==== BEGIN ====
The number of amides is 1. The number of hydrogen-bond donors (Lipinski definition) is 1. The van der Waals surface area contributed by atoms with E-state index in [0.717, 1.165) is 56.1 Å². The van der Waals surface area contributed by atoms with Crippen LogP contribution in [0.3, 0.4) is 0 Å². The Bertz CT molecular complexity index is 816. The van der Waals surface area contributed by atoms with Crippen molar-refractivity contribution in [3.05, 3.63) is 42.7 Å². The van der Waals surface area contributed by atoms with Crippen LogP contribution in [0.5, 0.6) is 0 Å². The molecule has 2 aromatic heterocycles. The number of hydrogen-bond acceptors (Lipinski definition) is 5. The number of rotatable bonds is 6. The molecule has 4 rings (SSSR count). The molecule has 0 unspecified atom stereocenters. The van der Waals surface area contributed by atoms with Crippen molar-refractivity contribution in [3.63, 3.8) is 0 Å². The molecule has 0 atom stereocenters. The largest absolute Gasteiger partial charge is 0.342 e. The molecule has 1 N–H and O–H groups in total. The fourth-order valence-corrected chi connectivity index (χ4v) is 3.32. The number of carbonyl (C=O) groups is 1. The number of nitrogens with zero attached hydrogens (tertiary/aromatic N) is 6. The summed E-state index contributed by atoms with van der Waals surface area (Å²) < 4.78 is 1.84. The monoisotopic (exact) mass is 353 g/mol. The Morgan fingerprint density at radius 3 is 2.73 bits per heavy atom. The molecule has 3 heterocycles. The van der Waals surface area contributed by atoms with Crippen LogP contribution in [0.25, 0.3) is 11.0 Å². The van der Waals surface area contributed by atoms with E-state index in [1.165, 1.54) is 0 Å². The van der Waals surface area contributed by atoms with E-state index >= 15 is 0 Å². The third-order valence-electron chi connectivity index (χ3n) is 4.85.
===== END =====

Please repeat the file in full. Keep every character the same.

The number of amides is 1. The number of hydrogen-bond donors (Lipinski definition) is 1. The van der Waals surface area contributed by atoms with E-state index in [0.717, 1.165) is 56.1 Å². The van der Waals surface area contributed by atoms with Crippen LogP contribution in [0.3, 0.4) is 0 Å². The Bertz CT molecular complexity index is 816. The van der Waals surface area contributed by atoms with Crippen molar-refractivity contribution in [3.05, 3.63) is 42.7 Å². The van der Waals surface area contributed by atoms with Crippen LogP contribution in [0.5, 0.6) is 0 Å². The molecule has 2 aromatic heterocycles. The number of hydrogen-bond acceptors (Lipinski definition) is 5. The number of rotatable bonds is 6. The molecule has 4 rings (SSSR count). The molecule has 0 unspecified atom stereocenters. The van der Waals surface area contributed by atoms with Crippen molar-refractivity contribution in [3.63, 3.8) is 0 Å². The molecule has 0 atom stereocenters. The largest absolute Gasteiger partial charge is 0.342 e. The molecule has 1 N–H and O–H groups in total. The fourth-order valence-corrected chi connectivity index (χ4v) is 3.32. The number of carbonyl (C=O) groups is 1. The number of nitrogens with zero attached hydrogens (tertiary/aromatic N) is 6. The summed E-state index contributed by atoms with van der Waals surface area (Å²) < 4.78 is 1.84. The monoisotopic (exact) mass is 353 g/mol. The Morgan fingerprint density at radius 3 is 2.73 bits per heavy atom. The molecule has 3 heterocycles. The van der Waals surface area contributed by atoms with Crippen LogP contribution in [0.25, 0.3) is 11.0 Å². The van der Waals surface area contributed by atoms with E-state index in [1.165, 1.54) is 0 Å². The van der Waals surface area contributed by atoms with E-state index >= 15 is 0 Å². The third-order valence-electron chi connectivity index (χ3n) is 4.85.